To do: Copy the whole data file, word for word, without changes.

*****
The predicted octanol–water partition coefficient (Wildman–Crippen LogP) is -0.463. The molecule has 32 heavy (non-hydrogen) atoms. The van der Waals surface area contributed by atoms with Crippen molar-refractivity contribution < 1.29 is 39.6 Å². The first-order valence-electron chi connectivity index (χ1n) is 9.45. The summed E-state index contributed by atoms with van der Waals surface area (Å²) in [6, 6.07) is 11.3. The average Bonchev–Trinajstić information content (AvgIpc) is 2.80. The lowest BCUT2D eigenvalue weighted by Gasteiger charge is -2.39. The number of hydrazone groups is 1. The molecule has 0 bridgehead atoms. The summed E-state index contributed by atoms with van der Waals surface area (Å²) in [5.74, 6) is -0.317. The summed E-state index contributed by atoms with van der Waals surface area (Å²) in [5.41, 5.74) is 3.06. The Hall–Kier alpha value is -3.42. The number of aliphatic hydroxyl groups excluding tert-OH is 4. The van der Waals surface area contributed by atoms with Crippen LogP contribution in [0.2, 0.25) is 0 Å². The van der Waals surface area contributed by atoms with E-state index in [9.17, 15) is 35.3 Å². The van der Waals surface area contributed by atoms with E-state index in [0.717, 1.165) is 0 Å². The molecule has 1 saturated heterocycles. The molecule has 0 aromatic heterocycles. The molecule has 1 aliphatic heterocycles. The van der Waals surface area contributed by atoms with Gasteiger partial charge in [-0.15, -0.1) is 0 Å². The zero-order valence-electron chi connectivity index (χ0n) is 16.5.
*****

The predicted octanol–water partition coefficient (Wildman–Crippen LogP) is -0.463. The molecule has 32 heavy (non-hydrogen) atoms. The van der Waals surface area contributed by atoms with Crippen molar-refractivity contribution < 1.29 is 39.6 Å². The first-order valence-electron chi connectivity index (χ1n) is 9.45. The summed E-state index contributed by atoms with van der Waals surface area (Å²) in [6, 6.07) is 11.3. The average Bonchev–Trinajstić information content (AvgIpc) is 2.80. The lowest BCUT2D eigenvalue weighted by Gasteiger charge is -2.39. The number of hydrazone groups is 1. The molecule has 0 bridgehead atoms. The summed E-state index contributed by atoms with van der Waals surface area (Å²) in [5.74, 6) is -0.317. The summed E-state index contributed by atoms with van der Waals surface area (Å²) in [5.41, 5.74) is 3.06. The Hall–Kier alpha value is -3.42. The number of aliphatic hydroxyl groups excluding tert-OH is 4. The van der Waals surface area contributed by atoms with Crippen LogP contribution in [0.2, 0.25) is 0 Å². The van der Waals surface area contributed by atoms with E-state index in [9.17, 15) is 35.3 Å². The van der Waals surface area contributed by atoms with E-state index in [0.717, 1.165) is 0 Å². The molecule has 1 saturated heterocycles. The molecule has 0 aromatic heterocycles. The molecule has 1 aliphatic heterocycles. The van der Waals surface area contributed by atoms with Gasteiger partial charge in [-0.15, -0.1) is 0 Å². The zero-order valence-electron chi connectivity index (χ0n) is 16.5.